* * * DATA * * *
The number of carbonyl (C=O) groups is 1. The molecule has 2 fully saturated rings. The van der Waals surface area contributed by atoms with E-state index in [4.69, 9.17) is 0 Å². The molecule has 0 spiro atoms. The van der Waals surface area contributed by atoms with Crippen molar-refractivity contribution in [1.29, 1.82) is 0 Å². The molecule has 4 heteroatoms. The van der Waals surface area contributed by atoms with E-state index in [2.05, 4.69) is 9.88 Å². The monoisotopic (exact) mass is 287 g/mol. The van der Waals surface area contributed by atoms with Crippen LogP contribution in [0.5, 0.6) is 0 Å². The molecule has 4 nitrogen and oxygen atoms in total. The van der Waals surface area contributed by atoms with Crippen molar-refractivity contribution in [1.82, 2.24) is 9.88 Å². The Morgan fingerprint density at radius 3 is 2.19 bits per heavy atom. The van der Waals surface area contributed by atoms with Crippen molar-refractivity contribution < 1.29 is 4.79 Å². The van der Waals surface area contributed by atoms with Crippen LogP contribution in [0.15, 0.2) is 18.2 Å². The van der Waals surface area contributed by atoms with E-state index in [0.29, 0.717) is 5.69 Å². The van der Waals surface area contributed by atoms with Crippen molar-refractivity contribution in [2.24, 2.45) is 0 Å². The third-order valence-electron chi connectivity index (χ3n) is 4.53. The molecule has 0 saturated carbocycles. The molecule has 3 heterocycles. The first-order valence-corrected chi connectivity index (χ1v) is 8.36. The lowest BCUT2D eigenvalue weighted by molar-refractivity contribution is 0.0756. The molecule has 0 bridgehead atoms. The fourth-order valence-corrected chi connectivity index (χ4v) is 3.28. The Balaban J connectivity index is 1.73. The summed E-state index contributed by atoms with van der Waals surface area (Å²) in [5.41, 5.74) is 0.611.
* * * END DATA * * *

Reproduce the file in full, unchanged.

The number of carbonyl (C=O) groups is 1. The molecule has 2 fully saturated rings. The van der Waals surface area contributed by atoms with E-state index in [4.69, 9.17) is 0 Å². The molecule has 0 spiro atoms. The van der Waals surface area contributed by atoms with Crippen molar-refractivity contribution in [1.29, 1.82) is 0 Å². The molecule has 4 heteroatoms. The van der Waals surface area contributed by atoms with E-state index in [2.05, 4.69) is 9.88 Å². The monoisotopic (exact) mass is 287 g/mol. The van der Waals surface area contributed by atoms with Crippen LogP contribution in [0.5, 0.6) is 0 Å². The molecule has 4 nitrogen and oxygen atoms in total. The van der Waals surface area contributed by atoms with Crippen molar-refractivity contribution in [1.82, 2.24) is 9.88 Å². The Morgan fingerprint density at radius 3 is 2.19 bits per heavy atom. The van der Waals surface area contributed by atoms with Crippen molar-refractivity contribution < 1.29 is 4.79 Å². The van der Waals surface area contributed by atoms with Crippen LogP contribution in [0.15, 0.2) is 18.2 Å². The van der Waals surface area contributed by atoms with E-state index in [0.29, 0.717) is 5.69 Å². The van der Waals surface area contributed by atoms with Crippen molar-refractivity contribution in [2.24, 2.45) is 0 Å². The third-order valence-electron chi connectivity index (χ3n) is 4.53. The molecule has 0 saturated carbocycles. The molecule has 3 heterocycles. The first-order valence-corrected chi connectivity index (χ1v) is 8.36. The lowest BCUT2D eigenvalue weighted by molar-refractivity contribution is 0.0756. The molecule has 0 bridgehead atoms. The fourth-order valence-corrected chi connectivity index (χ4v) is 3.28. The Balaban J connectivity index is 1.73. The summed E-state index contributed by atoms with van der Waals surface area (Å²) in [5.41, 5.74) is 0.611.